Background: Most cardiologists performing percutaneous coronary intervention (PCI) with drug-eluting stents (DES) for unprotected left main disease (ULM) mandate mid-term angiographic follow-up, yet there are few data supporting this approach. We aimed to retrospectively compare the outcome of patients with ULM treated with DES according to their follow-up management strategy.
Methods: Patients with ULM stenosis undergoing PCI with DES and surviving up to 6 months were retrospectively identified from our ongoing database. We distinguished those undergoing clinical follow-up only, those with clinically driven angiographic follow-up, and those with routine angiographic follow-up. The primary end-point was the long-term rate of major adverse cardiac events (MACE, i.e., death, myocardial infarction, bypass surgery, or repeat ULM PCI).
Results: A total of 198 patients were included: 55 (28%) in the clinical follow-up group, 64 (32%) in the clinically driven angiographic follow-up group, and 79 (40%) in the routine angiographic follow-up group. After 37.0 +/- 15.7 months, mortality was similar in the 3 groups (respectively 7.3, 4.7, and 5.9%, p = 0.27). However, MACE were significantly more common in the clinically driven angiographic follow-up group (42.2 vs. 7.3 and 26.1%, p = 0.02), mainly due to the expected increase in repeat revascularization in those undergoing angiographic follow-up (23.4 vs. 1.8 and 13.14%). Notably, there were no differences in the rate of stent thrombosis across the three groups, with rates of 3.1 vs. 1.8 and 2.5% (p = 0.35).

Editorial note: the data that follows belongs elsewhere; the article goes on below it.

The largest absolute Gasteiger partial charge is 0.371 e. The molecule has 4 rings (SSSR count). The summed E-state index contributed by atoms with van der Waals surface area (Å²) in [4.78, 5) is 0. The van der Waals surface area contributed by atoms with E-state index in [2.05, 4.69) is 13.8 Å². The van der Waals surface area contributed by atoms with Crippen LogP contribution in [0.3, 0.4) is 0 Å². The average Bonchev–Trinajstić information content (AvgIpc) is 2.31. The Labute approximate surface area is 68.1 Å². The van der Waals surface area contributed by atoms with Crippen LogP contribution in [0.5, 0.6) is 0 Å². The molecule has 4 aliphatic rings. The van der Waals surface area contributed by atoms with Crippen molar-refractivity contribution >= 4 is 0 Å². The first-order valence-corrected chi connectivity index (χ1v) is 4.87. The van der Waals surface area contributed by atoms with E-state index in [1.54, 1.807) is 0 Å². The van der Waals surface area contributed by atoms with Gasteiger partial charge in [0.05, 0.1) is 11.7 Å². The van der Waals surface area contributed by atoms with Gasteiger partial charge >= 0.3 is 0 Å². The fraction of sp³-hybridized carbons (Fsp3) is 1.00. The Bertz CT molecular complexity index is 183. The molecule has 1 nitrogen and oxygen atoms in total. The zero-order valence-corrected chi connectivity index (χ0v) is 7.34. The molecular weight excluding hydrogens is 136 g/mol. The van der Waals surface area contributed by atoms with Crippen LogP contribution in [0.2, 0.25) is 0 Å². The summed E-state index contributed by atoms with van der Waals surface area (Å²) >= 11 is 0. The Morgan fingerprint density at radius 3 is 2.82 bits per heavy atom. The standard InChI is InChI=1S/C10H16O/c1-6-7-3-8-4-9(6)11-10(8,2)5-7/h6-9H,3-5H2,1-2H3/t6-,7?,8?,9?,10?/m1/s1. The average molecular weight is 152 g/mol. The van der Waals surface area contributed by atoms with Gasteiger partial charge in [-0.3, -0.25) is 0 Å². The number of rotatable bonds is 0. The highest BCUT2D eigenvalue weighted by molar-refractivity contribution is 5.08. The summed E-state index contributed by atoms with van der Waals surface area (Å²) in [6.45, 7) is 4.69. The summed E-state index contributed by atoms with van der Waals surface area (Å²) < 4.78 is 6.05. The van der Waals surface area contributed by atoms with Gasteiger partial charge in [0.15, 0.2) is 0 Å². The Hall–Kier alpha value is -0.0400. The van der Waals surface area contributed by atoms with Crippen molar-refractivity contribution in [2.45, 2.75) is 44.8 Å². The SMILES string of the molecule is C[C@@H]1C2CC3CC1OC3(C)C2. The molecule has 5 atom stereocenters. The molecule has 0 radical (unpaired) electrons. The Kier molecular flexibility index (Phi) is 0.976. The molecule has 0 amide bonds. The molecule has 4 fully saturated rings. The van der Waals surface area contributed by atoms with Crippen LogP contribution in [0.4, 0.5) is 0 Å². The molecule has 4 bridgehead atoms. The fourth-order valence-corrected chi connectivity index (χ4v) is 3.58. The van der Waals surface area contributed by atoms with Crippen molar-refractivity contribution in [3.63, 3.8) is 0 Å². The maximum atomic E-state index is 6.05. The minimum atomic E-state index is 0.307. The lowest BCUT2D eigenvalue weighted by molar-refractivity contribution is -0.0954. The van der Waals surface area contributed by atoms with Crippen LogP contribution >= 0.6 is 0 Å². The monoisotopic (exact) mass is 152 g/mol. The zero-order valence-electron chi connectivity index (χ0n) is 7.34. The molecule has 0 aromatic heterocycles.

Conclusions: An expectant management can be safely adopted in most patients with ULM treated percutaneously, as long as a low threshold for control coronary angiography is maintained.